Hatching an Online Dating Plan: Does Anyone Know the Real Scoupe?
When I became single a few years back, the kind souls who wanted to comfort and help all had their own turn of phrase: it get’s better; time will help heal; or this too shall pass. Of course, there was truth to all of these, probably because everyone has at one time or another faced similar situations. Empathy, sympathy and not knowing what to say causes people to break out the clichés.
The one that stands out in my mind now, as I try various things to move forward (i.e. meet people, date or any of the other euphemisms that are out there) is, “when one door closes, another one opens.” Initially, it annoyed me. Does it ever feel like another door will open — ever — when you’re in the throes of a breakup and/or grieving for a lost relationship? Now, however, it seems appropriate to me.
Though, not in the way people meant it when they said it, I’m sure: perhaps not in the way most people mean it. Ever. I thought of it recently after dabbling a bit in the online dating world. This is a weird world. It makes me think of cars. “One door closing,” therefore, made me think of car doors. The puns in the title and subtitle are starting to make more sense now, aren’t they?
Anyway, anyone who’s participated in (I’m not entirely sure that’s really the right phrase) the online dating world knows that there are long, complicated profiles to fill out (both of which vary by site, of course). Describe yourself: height, weight, smoking habits, education level, what makes you tick, what are your hobbies, etc. (And, etcetera a few more times.) What are you looking for…casual dating, a long-term relationship (etc.)? Some of the sites have a variety of optional questions you can answer to help the site’s algorithm generate better matches for you. And, of course, there’s the photo(s). We all hope they’re current and accurate, but you can’t really be sure until…
Now, all of this strikes me as not so terribly different from buying a car these days. What’s the oldest model you’re willing to consider; what kind of mileage will you accept; what kind of shape should the body be in? Online dating is an odd blend of personal (perhaps bordering on invasive) and abstract, objective and impersonal: a very personal process boiled down to somehow grinding the essence of a person through an anonymous programmer’s algorithm. We’re really putting our relationships in the hands of folks who have a reputation for not being good with…relationships. But, I digress, and will save that thread for another time.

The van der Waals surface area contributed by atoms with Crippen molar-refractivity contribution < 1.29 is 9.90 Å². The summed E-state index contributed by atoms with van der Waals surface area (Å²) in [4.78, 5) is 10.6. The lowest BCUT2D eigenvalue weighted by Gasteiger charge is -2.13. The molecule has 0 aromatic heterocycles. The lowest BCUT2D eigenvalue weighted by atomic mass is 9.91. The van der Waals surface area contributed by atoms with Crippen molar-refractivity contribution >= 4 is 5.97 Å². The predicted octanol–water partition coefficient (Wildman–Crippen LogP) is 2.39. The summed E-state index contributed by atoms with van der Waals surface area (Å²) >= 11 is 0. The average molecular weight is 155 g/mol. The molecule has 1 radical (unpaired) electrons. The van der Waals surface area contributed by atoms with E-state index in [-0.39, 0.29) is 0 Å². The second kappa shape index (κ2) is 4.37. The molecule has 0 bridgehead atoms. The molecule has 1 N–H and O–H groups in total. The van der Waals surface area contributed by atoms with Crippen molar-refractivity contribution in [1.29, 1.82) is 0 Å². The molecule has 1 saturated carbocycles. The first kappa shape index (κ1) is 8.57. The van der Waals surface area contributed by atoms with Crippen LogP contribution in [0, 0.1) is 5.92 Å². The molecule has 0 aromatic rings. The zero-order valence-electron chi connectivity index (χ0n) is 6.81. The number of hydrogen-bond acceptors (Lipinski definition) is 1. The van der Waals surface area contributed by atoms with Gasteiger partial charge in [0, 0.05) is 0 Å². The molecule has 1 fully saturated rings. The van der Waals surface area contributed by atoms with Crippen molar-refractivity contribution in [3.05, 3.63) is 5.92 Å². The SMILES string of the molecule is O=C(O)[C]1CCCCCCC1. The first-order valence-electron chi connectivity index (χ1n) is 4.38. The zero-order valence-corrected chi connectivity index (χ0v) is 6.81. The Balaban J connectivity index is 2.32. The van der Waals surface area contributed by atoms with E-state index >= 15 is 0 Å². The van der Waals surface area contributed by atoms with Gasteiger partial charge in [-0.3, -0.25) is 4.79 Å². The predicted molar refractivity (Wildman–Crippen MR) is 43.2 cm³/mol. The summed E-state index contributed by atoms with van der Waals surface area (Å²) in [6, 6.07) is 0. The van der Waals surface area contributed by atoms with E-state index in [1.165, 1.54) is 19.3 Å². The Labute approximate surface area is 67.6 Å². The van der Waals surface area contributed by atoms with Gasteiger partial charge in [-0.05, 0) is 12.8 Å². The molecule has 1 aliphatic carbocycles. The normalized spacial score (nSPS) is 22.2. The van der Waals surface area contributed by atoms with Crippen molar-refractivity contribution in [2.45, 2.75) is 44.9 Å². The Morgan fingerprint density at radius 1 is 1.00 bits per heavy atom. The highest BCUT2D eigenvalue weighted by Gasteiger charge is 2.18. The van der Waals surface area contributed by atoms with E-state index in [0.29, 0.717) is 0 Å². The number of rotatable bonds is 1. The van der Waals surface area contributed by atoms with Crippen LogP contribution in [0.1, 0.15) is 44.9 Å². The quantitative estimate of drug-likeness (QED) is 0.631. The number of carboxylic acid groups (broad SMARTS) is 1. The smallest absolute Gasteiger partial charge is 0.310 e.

So, we create our online personas that are supposed to be accurate portrayals of our real off-line selves and wait for the computer to find other online personas that will [seemingly] be compatible. Then, in a way that only humans can, we either reach out to those other personas the computer has chosen, or we wait and hope they reach out to us. This process that either leads to — or doesn’t — personal contact between the humans behind the computer profile, bears a strange resemblance in my mind to shopping for a car.
Whether it’s through Craigslist or a larger, more formal site like Cars.com or AutoTrader.com (no, I’m not endorsing either — they were the first names that came to mind), there are similarities with online dating. The big difference, however, is that once you’ve found your online match and think you’re maybe ready to meet in person, you realize that, unlike buying a car, it’s not one way. The person on the other end of the computer will want to kick your tires too. And, like you, they’ll probably want to see if there’s any damage that wasn’t disclosed on your profile and to check the trunk to see just how much baggage you come with.
Online dating can kind of feel like an online car search that surveys you back. Since, then, online dating seems to be the new normal, should we follow car buyers’ leads and ask for a Carfax report prior to each meeting?
I guess a warranty is probably out of the question too.